What are the benefits of a lean culture?
- Lean principles can positively impact the daily work experience for individual people, which in turn improves their lives outside of work.
- Lean principles improve outcomes for project teams by creating an environment in which cross-functional teams operate as a symbiotic whole, moving reliably towards a shared vision.
- Lean principles drive success for organizations by dissolving rigid ways of working and improving agility, which positions them to meet market demands and improve organizational efficiencies.
How a lean culture impacts individual people
Not long ago, an article with a focus on project delivery would not have included a section like this. But employee attitudes are shifting rapidly due to the COVID-19 pandemic. Nearly a fifth of employees around the world are changing jobs; the majority of them say that shared values and a better lifestyle fit are more important to them than higher wages.
In response to this shift, employers need to rethink the lived experience of their employees. That’s especially true for employers in the construction industry, where a significant labor shortage has made it even harder to find and keep skilled workers, and where a traditional “tough it out” culture has led us directly into the eye of real-world tragedy: today, a construction worker in the U.S. is more likely to die by suicide than a worker in any other industry.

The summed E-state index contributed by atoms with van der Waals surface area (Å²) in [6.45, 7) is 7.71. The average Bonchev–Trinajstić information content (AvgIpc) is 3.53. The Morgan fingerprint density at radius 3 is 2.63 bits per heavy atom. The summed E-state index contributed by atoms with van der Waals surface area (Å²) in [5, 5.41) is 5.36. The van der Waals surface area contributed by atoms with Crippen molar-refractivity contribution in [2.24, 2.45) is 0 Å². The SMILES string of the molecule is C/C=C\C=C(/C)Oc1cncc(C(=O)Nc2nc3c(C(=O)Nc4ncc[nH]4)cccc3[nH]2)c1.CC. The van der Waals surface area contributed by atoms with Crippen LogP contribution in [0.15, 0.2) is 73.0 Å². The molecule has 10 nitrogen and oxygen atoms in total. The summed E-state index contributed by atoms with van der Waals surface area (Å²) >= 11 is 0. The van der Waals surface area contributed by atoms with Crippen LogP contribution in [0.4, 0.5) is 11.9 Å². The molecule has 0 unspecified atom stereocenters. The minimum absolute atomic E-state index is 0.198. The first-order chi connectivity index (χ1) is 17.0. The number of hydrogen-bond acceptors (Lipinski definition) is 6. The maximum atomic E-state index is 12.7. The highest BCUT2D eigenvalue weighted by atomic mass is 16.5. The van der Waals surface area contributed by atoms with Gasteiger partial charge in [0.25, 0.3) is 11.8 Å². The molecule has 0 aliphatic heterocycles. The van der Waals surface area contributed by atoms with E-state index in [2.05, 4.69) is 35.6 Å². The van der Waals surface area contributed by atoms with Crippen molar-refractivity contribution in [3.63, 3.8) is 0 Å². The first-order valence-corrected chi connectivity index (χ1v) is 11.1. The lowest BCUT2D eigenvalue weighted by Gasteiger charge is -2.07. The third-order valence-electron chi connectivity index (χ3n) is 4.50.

To fix this urgent situation, companies need to rebuild themselves as places where individuals actually want to work, and where they feel that their time and expertise is rewarded by more than just a paycheck.
That’s where a lean culture can be transformative. It makes room for organizations to prioritize meaningful relationships over KPIs, and it promotes a sense that people belong to something larger than themselves—something shared by their colleagues, whether down the hall or on the other side of the world. Rather than the daily grind of putting out fires, these colleagues work together to create a proactive and streamlined workplace environment, which lowers stress and reduces the long hours traditionally associated with our industry.
The result is greater satisfaction and personal enjoyment while on-task, which can translate to deeper connections and higher commitment both at the workplace and outside of it.
In a nutshell:
- The construction industry is facing a chronic labor shortage.
- To build and retain a high-performing workforce, employers must engage with individual employees and establish an environment that supports mental health and wellbeing.